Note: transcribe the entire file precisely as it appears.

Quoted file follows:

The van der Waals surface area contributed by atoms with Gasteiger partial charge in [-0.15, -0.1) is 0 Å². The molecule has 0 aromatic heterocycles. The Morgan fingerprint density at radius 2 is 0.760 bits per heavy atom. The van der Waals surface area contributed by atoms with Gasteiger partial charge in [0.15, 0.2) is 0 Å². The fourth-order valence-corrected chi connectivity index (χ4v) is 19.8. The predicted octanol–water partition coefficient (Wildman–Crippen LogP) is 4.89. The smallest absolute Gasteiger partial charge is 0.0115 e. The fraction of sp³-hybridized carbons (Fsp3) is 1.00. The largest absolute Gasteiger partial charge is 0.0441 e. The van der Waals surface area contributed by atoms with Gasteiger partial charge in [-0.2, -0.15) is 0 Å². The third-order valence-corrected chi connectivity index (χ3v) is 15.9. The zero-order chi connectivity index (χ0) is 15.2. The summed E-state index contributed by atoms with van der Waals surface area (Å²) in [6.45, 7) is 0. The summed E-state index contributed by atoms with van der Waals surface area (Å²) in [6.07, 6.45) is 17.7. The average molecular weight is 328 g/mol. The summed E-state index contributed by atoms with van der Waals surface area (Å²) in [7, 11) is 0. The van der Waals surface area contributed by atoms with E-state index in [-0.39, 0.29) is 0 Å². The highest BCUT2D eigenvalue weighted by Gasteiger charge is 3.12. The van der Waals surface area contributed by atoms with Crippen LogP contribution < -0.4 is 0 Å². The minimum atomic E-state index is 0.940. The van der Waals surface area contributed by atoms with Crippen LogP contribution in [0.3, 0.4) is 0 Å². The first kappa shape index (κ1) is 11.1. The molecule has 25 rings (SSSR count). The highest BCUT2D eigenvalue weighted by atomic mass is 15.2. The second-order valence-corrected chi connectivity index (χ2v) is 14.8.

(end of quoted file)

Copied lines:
The van der Waals surface area contributed by atoms with Gasteiger partial charge in [-0.15, -0.1) is 0 Å². The molecule has 0 aromatic heterocycles. The Morgan fingerprint density at radius 2 is 0.760 bits per heavy atom. The van der Waals surface area contributed by atoms with Gasteiger partial charge in [0.15, 0.2) is 0 Å². The fourth-order valence-corrected chi connectivity index (χ4v) is 19.8. The predicted octanol–water partition coefficient (Wildman–Crippen LogP) is 4.89. The smallest absolute Gasteiger partial charge is 0.0115 e. The fraction of sp³-hybridized carbons (Fsp3) is 1.00. The largest absolute Gasteiger partial charge is 0.0441 e. The van der Waals surface area contributed by atoms with Gasteiger partial charge in [-0.2, -0.15) is 0 Å². The third-order valence-corrected chi connectivity index (χ3v) is 15.9. The zero-order chi connectivity index (χ0) is 15.2. The summed E-state index contributed by atoms with van der Waals surface area (Å²) in [6.45, 7) is 0. The summed E-state index contributed by atoms with van der Waals surface area (Å²) in [6.07, 6.45) is 17.7. The average molecular weight is 328 g/mol. The summed E-state index contributed by atoms with van der Waals surface area (Å²) in [7, 11) is 0. The van der Waals surface area contributed by atoms with E-state index in [-0.39, 0.29) is 0 Å². The highest BCUT2D eigenvalue weighted by Gasteiger charge is 3.12. The van der Waals surface area contributed by atoms with Crippen LogP contribution < -0.4 is 0 Å². The minimum atomic E-state index is 0.940. The van der Waals surface area contributed by atoms with Crippen LogP contribution in [0.3, 0.4) is 0 Å². The first kappa shape index (κ1) is 11.1. The molecule has 25 rings (SSSR count). The highest BCUT2D eigenvalue weighted by atomic mass is 15.2. The second-order valence-corrected chi connectivity index (χ2v) is 14.8.